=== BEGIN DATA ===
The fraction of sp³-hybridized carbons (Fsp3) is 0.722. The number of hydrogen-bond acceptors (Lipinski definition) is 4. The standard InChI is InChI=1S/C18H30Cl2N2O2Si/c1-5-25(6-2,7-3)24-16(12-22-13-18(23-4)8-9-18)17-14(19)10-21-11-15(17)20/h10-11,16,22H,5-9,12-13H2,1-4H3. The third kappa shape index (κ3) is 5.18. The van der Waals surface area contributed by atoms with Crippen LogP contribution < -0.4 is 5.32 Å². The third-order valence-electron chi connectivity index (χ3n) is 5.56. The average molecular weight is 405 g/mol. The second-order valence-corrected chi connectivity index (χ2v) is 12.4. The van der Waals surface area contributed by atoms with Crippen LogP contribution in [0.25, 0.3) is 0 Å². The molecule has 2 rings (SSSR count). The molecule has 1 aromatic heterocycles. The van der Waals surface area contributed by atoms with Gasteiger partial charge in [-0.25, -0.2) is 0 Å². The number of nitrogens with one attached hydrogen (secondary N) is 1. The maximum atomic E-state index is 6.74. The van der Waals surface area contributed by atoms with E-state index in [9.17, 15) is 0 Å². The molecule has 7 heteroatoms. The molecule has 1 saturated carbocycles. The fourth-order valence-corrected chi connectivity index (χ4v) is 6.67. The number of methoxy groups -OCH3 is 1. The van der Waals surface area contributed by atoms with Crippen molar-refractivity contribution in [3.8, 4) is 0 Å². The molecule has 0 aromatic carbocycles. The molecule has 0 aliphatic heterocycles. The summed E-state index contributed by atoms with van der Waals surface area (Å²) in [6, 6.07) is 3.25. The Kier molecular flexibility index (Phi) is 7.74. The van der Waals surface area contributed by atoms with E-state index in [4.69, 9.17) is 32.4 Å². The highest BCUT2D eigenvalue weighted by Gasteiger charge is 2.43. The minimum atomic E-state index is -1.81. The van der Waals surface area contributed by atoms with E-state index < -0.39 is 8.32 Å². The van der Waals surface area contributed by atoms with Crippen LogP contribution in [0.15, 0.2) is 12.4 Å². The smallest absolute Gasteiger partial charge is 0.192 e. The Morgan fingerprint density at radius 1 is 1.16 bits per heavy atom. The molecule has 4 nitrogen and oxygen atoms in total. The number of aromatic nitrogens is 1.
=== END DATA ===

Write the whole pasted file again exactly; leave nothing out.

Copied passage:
The fraction of sp³-hybridized carbons (Fsp3) is 0.722. The number of hydrogen-bond acceptors (Lipinski definition) is 4. The standard InChI is InChI=1S/C18H30Cl2N2O2Si/c1-5-25(6-2,7-3)24-16(12-22-13-18(23-4)8-9-18)17-14(19)10-21-11-15(17)20/h10-11,16,22H,5-9,12-13H2,1-4H3. The third kappa shape index (κ3) is 5.18. The van der Waals surface area contributed by atoms with Crippen LogP contribution < -0.4 is 5.32 Å². The third-order valence-electron chi connectivity index (χ3n) is 5.56. The average molecular weight is 405 g/mol. The second-order valence-corrected chi connectivity index (χ2v) is 12.4. The van der Waals surface area contributed by atoms with Crippen LogP contribution in [0.25, 0.3) is 0 Å². The molecule has 2 rings (SSSR count). The molecule has 1 aromatic heterocycles. The van der Waals surface area contributed by atoms with Gasteiger partial charge in [-0.25, -0.2) is 0 Å². The number of nitrogens with one attached hydrogen (secondary N) is 1. The maximum atomic E-state index is 6.74. The van der Waals surface area contributed by atoms with E-state index in [9.17, 15) is 0 Å². The molecule has 7 heteroatoms. The molecule has 1 saturated carbocycles. The fourth-order valence-corrected chi connectivity index (χ4v) is 6.67. The number of methoxy groups -OCH3 is 1. The van der Waals surface area contributed by atoms with Crippen molar-refractivity contribution in [3.8, 4) is 0 Å². The molecule has 0 aromatic carbocycles. The molecule has 0 aliphatic heterocycles. The summed E-state index contributed by atoms with van der Waals surface area (Å²) in [6, 6.07) is 3.25. The Kier molecular flexibility index (Phi) is 7.74. The van der Waals surface area contributed by atoms with E-state index in [4.69, 9.17) is 32.4 Å². The highest BCUT2D eigenvalue weighted by Gasteiger charge is 2.43. The minimum atomic E-state index is -1.81. The van der Waals surface area contributed by atoms with E-state index < -0.39 is 8.32 Å². The van der Waals surface area contributed by atoms with Crippen LogP contribution in [0.15, 0.2) is 12.4 Å². The smallest absolute Gasteiger partial charge is 0.192 e. The Morgan fingerprint density at radius 1 is 1.16 bits per heavy atom. The molecule has 4 nitrogen and oxygen atoms in total. The number of aromatic nitrogens is 1.